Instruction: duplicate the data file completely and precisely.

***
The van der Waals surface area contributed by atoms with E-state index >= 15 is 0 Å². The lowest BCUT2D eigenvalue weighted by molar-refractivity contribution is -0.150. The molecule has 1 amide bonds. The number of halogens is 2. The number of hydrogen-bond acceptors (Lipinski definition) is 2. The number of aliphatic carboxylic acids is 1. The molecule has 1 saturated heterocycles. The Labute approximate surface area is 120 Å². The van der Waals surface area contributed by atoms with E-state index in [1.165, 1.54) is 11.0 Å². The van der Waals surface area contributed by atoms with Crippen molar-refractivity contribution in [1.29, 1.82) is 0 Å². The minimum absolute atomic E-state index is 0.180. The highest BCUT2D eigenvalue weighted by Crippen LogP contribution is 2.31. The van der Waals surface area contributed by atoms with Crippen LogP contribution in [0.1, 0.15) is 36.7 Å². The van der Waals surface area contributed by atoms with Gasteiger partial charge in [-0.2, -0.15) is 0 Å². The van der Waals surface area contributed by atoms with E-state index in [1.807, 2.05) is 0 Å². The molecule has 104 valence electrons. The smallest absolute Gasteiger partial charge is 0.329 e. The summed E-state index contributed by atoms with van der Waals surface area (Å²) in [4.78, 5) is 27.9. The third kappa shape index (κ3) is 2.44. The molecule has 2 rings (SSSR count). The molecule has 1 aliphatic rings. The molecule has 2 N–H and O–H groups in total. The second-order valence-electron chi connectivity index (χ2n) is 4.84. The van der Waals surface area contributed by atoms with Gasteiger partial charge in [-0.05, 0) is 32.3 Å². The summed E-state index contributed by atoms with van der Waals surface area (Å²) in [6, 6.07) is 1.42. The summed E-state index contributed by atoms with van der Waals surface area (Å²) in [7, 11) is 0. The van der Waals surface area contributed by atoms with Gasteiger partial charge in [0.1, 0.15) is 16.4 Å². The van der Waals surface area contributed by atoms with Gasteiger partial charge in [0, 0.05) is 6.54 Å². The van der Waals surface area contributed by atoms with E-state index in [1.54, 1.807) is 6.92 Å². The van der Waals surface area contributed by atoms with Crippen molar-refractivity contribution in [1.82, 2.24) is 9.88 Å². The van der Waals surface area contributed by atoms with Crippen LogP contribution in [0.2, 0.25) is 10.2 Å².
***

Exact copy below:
The van der Waals surface area contributed by atoms with E-state index >= 15 is 0 Å². The lowest BCUT2D eigenvalue weighted by molar-refractivity contribution is -0.150. The molecule has 1 amide bonds. The number of halogens is 2. The number of hydrogen-bond acceptors (Lipinski definition) is 2. The number of aliphatic carboxylic acids is 1. The molecule has 1 saturated heterocycles. The Labute approximate surface area is 120 Å². The van der Waals surface area contributed by atoms with E-state index in [1.165, 1.54) is 11.0 Å². The van der Waals surface area contributed by atoms with Crippen molar-refractivity contribution in [1.29, 1.82) is 0 Å². The minimum absolute atomic E-state index is 0.180. The highest BCUT2D eigenvalue weighted by Crippen LogP contribution is 2.31. The van der Waals surface area contributed by atoms with Crippen LogP contribution in [0.1, 0.15) is 36.7 Å². The van der Waals surface area contributed by atoms with Gasteiger partial charge in [-0.2, -0.15) is 0 Å². The van der Waals surface area contributed by atoms with E-state index in [1.807, 2.05) is 0 Å². The molecule has 104 valence electrons. The smallest absolute Gasteiger partial charge is 0.329 e. The summed E-state index contributed by atoms with van der Waals surface area (Å²) in [4.78, 5) is 27.9. The third kappa shape index (κ3) is 2.44. The molecule has 2 rings (SSSR count). The molecule has 1 aliphatic rings. The molecule has 2 N–H and O–H groups in total. The second-order valence-electron chi connectivity index (χ2n) is 4.84. The van der Waals surface area contributed by atoms with Gasteiger partial charge in [-0.05, 0) is 32.3 Å². The summed E-state index contributed by atoms with van der Waals surface area (Å²) in [6, 6.07) is 1.42. The summed E-state index contributed by atoms with van der Waals surface area (Å²) in [7, 11) is 0. The van der Waals surface area contributed by atoms with Gasteiger partial charge in [0.1, 0.15) is 16.4 Å². The van der Waals surface area contributed by atoms with Gasteiger partial charge in [0, 0.05) is 6.54 Å². The van der Waals surface area contributed by atoms with E-state index in [1.54, 1.807) is 6.92 Å². The van der Waals surface area contributed by atoms with Crippen molar-refractivity contribution in [1.82, 2.24) is 9.88 Å². The van der Waals surface area contributed by atoms with Crippen LogP contribution in [0.2, 0.25) is 10.2 Å².